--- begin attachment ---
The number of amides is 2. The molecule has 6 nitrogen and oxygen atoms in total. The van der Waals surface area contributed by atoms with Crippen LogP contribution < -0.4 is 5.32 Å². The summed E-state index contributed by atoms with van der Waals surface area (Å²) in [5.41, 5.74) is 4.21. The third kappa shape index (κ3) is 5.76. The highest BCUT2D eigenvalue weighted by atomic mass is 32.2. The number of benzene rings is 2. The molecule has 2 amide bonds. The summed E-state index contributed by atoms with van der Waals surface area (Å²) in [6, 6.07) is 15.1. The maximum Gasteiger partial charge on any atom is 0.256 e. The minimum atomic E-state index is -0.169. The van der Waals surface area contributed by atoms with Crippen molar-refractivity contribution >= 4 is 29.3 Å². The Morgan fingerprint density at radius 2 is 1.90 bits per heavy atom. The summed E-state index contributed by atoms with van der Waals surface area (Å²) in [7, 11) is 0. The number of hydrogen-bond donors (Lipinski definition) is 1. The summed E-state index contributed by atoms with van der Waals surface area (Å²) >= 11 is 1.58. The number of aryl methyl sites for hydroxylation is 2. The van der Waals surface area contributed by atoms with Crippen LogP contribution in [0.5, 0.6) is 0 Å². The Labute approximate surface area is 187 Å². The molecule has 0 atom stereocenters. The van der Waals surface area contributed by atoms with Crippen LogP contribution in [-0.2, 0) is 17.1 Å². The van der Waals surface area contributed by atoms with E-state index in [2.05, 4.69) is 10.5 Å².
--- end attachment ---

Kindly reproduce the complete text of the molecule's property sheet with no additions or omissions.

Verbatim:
The number of amides is 2. The molecule has 6 nitrogen and oxygen atoms in total. The van der Waals surface area contributed by atoms with Crippen LogP contribution < -0.4 is 5.32 Å². The summed E-state index contributed by atoms with van der Waals surface area (Å²) in [5.41, 5.74) is 4.21. The third kappa shape index (κ3) is 5.76. The highest BCUT2D eigenvalue weighted by atomic mass is 32.2. The number of benzene rings is 2. The molecule has 2 amide bonds. The summed E-state index contributed by atoms with van der Waals surface area (Å²) in [6, 6.07) is 15.1. The maximum Gasteiger partial charge on any atom is 0.256 e. The minimum atomic E-state index is -0.169. The van der Waals surface area contributed by atoms with Crippen molar-refractivity contribution >= 4 is 29.3 Å². The Morgan fingerprint density at radius 2 is 1.90 bits per heavy atom. The summed E-state index contributed by atoms with van der Waals surface area (Å²) in [7, 11) is 0. The number of hydrogen-bond donors (Lipinski definition) is 1. The summed E-state index contributed by atoms with van der Waals surface area (Å²) >= 11 is 1.58. The number of aryl methyl sites for hydroxylation is 2. The van der Waals surface area contributed by atoms with Crippen LogP contribution in [0.5, 0.6) is 0 Å². The Labute approximate surface area is 187 Å². The molecule has 0 atom stereocenters. The van der Waals surface area contributed by atoms with Crippen LogP contribution in [-0.2, 0) is 17.1 Å². The van der Waals surface area contributed by atoms with E-state index in [2.05, 4.69) is 10.5 Å².